In this regard, the National Executive authority will define the measures that the province will need to take to address identified areas of failure, and will monitor the province’s progress. The province will also be supported to avoid relapse.
Cabinet has tasked the Inter-Ministerial Committee with entering into a memorandum of understanding with the Premier and his executive. This is to ensure that outstanding issues are addressed, and that the province gets enough support to implement its projects sustainably.
“Performance against these conditions will form the basis for determining the time at which both the transition to Section 100 (1) (a) is finalized, as well as when the intervention is withdrawn altogether,” read the statement.
Towards the end of 2011, Cabinet had been concerned about the state of financial management and governance in Limpopo and had received reports on trends in provincial overspending and challenges with supply chain management.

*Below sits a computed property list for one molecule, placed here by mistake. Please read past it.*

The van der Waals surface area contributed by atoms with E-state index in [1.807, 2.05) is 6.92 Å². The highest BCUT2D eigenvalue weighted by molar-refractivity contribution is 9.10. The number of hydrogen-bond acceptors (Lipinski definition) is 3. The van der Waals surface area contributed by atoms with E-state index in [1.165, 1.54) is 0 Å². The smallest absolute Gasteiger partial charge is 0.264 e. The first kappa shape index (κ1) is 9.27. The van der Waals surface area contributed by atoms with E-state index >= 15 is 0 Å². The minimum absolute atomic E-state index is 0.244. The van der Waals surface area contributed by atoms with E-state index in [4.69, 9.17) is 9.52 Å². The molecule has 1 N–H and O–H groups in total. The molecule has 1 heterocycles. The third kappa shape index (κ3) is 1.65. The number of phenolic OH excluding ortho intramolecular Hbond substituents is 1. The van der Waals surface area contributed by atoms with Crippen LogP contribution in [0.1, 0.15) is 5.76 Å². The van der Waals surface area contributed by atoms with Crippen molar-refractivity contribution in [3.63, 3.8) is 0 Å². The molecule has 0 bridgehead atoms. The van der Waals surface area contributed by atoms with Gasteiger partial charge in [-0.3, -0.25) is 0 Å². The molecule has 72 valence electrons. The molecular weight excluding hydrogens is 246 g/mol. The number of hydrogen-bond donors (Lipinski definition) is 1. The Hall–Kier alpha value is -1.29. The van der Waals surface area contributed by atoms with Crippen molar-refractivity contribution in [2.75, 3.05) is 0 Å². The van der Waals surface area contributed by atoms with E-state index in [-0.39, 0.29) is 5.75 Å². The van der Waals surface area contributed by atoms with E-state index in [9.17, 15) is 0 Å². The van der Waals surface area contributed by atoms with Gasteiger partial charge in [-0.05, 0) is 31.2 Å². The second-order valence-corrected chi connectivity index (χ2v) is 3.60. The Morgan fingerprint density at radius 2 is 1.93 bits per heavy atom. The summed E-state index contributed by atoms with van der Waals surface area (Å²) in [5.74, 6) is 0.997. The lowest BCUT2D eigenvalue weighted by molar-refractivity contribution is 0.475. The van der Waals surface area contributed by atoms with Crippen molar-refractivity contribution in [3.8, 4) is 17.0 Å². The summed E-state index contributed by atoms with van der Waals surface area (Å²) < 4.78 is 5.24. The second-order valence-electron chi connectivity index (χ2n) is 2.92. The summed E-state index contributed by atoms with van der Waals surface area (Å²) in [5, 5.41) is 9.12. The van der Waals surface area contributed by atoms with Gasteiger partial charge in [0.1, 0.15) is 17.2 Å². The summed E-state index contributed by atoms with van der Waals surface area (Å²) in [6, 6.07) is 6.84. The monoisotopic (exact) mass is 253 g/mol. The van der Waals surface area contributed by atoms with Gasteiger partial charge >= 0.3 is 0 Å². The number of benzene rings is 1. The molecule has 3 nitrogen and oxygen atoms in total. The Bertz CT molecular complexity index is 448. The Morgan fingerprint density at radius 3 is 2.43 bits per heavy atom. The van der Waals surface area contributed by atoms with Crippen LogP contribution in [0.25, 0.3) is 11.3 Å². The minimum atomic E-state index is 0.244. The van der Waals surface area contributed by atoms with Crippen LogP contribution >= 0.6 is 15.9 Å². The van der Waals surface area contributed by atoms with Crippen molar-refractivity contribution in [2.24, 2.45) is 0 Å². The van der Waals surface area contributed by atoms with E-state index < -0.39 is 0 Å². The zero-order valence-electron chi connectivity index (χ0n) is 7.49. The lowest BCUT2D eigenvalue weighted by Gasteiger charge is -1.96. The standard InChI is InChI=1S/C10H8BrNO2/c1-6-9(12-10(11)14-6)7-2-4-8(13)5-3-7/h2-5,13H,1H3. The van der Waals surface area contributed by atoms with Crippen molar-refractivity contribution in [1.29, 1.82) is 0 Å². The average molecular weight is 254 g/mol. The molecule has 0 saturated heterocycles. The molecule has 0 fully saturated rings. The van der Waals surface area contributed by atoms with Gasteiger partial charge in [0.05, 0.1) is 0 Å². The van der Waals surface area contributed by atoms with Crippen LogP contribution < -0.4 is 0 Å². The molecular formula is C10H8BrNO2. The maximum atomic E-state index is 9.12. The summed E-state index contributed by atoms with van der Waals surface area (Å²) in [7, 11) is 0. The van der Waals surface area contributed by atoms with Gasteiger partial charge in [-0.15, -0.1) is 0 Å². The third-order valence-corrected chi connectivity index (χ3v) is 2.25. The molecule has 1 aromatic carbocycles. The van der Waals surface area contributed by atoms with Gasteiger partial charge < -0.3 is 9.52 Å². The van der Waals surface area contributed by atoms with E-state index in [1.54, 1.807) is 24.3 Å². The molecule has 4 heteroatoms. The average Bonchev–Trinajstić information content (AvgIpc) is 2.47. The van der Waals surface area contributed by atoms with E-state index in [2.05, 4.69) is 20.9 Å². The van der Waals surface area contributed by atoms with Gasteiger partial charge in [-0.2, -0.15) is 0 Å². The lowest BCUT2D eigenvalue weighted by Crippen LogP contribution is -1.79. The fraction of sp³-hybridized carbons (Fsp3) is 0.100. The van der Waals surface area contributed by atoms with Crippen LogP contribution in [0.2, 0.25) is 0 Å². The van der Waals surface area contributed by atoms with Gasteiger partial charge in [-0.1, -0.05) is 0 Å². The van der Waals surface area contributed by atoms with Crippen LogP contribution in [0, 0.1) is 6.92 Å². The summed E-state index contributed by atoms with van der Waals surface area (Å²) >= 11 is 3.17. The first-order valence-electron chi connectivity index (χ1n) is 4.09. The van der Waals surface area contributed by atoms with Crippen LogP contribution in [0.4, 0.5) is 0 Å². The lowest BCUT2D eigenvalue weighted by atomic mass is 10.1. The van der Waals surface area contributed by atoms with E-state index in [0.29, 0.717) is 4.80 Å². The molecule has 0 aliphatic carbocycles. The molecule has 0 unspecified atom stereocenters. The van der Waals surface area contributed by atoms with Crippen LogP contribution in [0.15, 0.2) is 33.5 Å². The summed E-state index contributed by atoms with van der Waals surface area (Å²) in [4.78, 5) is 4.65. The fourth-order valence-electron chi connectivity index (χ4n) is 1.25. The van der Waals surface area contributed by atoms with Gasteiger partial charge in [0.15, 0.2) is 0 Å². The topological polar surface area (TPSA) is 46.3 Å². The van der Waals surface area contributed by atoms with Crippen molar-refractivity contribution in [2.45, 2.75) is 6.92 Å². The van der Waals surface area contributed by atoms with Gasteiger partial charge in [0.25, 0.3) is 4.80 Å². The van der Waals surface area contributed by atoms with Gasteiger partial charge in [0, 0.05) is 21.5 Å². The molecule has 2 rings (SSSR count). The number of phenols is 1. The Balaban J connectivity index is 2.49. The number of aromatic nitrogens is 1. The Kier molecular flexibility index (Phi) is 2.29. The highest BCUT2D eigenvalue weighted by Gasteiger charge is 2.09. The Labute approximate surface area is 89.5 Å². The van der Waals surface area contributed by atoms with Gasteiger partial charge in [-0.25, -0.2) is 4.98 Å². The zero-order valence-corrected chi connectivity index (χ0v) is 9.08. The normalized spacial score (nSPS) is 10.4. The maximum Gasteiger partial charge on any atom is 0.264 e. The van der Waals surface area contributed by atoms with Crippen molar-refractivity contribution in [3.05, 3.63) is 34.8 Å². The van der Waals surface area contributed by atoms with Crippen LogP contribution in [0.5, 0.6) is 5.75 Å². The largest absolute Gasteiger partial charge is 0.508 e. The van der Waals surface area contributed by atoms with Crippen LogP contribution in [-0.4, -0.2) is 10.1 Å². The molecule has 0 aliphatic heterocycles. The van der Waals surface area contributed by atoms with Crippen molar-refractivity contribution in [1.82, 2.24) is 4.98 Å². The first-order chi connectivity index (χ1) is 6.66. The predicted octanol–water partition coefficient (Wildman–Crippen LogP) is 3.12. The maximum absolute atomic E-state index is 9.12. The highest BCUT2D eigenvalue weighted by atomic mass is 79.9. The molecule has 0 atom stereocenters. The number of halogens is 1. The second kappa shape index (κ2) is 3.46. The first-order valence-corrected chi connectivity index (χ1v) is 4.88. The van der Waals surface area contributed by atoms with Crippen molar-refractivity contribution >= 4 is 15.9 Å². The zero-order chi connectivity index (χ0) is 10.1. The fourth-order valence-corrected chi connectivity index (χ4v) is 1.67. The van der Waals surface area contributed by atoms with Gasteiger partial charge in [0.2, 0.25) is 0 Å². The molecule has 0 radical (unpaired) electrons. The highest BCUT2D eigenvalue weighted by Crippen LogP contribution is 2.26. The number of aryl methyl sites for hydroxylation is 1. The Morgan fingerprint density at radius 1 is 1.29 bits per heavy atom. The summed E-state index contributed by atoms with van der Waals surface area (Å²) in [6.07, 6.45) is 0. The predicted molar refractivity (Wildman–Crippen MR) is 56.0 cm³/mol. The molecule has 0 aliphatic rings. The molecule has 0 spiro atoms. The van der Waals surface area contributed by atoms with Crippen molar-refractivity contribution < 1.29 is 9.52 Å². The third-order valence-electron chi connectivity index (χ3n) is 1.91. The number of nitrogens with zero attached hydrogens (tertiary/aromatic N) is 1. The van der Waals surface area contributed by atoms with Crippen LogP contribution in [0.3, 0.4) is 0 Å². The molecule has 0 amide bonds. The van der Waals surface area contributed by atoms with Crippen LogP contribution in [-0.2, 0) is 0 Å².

Some of the transgressions included service providers being paid twice a week. This led to serious cash-flow challenges and the procurement of hospital consumables via quotations instead of following the normal supply chain procedures. Such goods were mostly procured at a cost that was up to 10 times higher than the normal price. The province was technically bankrupt.
The Provincial Treasury in Limpopo had an overdraft at the South African Reserve Bank of R757 million by November 2011. The Provincial Treasury requested an additional R500 million on its overdraft facility from a commercial bank. The bank refused the request and terminated this facility.